The finely crafted poetry of Philip Booth has a strong, clear connection with his ancestral home of Castine, Maine, a colonial coastal village of fewer than seven hundred year-round residents. Through his poetry, Booth carefully captured this place; he was at home with its blustery winters, its tides and charts, its starkness, its dry humor, its sparse, homely conversation, and its flora, fauna, and animals. However, like Emily Dickinson, through an intimate closeness with one place, the poet spoke of a common humanity and universal themes.
Booth’s poems move from engaging openings to clear, satisfying conclusions and are meticulously placed in each volume, moving toward a final resolution of their themes. Booth husbanded his language, but his poems hold a richness of meaning and look with curiosity and wonder at the miracle of human life. The poet, whose works have been translated into French, Portuguese, Finnish, Dutch, and Italian, and have been lauded by fellow poet Maxine Kumin as having a “wonderfully consistent tone,” is recognized as one of the best of late twentieth century writers.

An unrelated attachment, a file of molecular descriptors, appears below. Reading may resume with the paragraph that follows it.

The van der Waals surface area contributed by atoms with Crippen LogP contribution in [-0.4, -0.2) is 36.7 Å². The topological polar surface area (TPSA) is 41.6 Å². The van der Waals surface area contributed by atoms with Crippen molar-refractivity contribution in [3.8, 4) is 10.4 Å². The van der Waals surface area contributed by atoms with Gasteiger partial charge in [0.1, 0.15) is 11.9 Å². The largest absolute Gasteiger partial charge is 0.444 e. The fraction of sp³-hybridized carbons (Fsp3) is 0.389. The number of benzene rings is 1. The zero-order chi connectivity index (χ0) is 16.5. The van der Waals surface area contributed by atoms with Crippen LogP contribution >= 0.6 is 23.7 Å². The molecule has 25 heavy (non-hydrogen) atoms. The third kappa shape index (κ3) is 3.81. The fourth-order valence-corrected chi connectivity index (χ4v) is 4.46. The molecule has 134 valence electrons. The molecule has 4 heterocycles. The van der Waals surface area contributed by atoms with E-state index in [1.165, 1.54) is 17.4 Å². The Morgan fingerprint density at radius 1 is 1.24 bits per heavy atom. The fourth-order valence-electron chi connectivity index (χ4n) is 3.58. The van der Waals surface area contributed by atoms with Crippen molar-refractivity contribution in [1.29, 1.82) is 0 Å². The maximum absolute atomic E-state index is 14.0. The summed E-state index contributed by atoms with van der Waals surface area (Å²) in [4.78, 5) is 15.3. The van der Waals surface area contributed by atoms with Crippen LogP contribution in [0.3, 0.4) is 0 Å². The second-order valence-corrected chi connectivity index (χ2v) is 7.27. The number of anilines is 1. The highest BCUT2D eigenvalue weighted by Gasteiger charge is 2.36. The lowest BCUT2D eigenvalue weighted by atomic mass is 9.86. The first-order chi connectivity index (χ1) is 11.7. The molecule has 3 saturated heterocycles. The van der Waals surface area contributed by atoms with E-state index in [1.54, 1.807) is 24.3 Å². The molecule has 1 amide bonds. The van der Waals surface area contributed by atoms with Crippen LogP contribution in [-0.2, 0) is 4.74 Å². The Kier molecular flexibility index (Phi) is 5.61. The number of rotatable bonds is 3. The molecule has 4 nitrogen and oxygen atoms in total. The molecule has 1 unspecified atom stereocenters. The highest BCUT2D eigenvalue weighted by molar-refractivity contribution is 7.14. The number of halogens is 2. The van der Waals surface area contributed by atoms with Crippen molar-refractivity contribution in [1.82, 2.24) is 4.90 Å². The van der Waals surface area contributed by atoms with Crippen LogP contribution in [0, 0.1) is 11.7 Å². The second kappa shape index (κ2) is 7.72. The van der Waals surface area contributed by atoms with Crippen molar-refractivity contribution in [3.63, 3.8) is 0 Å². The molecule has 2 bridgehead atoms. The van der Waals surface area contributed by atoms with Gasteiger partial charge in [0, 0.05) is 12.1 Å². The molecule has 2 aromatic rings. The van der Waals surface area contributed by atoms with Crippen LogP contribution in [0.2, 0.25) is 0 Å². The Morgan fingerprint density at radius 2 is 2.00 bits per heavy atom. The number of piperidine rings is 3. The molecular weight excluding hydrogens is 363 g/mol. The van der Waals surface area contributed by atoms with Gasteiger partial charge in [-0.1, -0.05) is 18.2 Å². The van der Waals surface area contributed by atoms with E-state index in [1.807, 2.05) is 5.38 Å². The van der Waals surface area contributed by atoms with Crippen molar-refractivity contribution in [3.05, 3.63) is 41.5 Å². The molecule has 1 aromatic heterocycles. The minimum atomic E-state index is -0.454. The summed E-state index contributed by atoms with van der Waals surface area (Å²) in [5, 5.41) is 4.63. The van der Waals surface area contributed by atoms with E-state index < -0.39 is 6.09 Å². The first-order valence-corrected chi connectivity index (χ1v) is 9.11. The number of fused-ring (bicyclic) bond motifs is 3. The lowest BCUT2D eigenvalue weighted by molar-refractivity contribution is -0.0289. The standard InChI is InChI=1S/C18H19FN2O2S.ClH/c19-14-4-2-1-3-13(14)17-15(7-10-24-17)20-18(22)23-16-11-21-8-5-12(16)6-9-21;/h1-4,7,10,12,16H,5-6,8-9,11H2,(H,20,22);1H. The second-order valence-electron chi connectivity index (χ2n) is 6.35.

Booth’s first collection of poems, Letter from a Distant Land, was named the 1956 Lamont Poetry Selection by the Academy of American Poets. Additional honors include the Bess Hokin Prize from Poetry magazine (1955), Guggenheim and Rockefeller Fellowships, grants from the National Institute of Arts and Letters (1967) and from the National Endowment for the Arts, and awards from Poetry, Saturday Review, Virginia Quarterly Review, and Poetry Northwest. In 1983, Booth received an Academy of American Poets Fellowship. His 1986 collection Relations earned for him the Maurice English Poetry Award. In 2001, Booth was awarded the Poets’ Prize by the Academy of American Poets.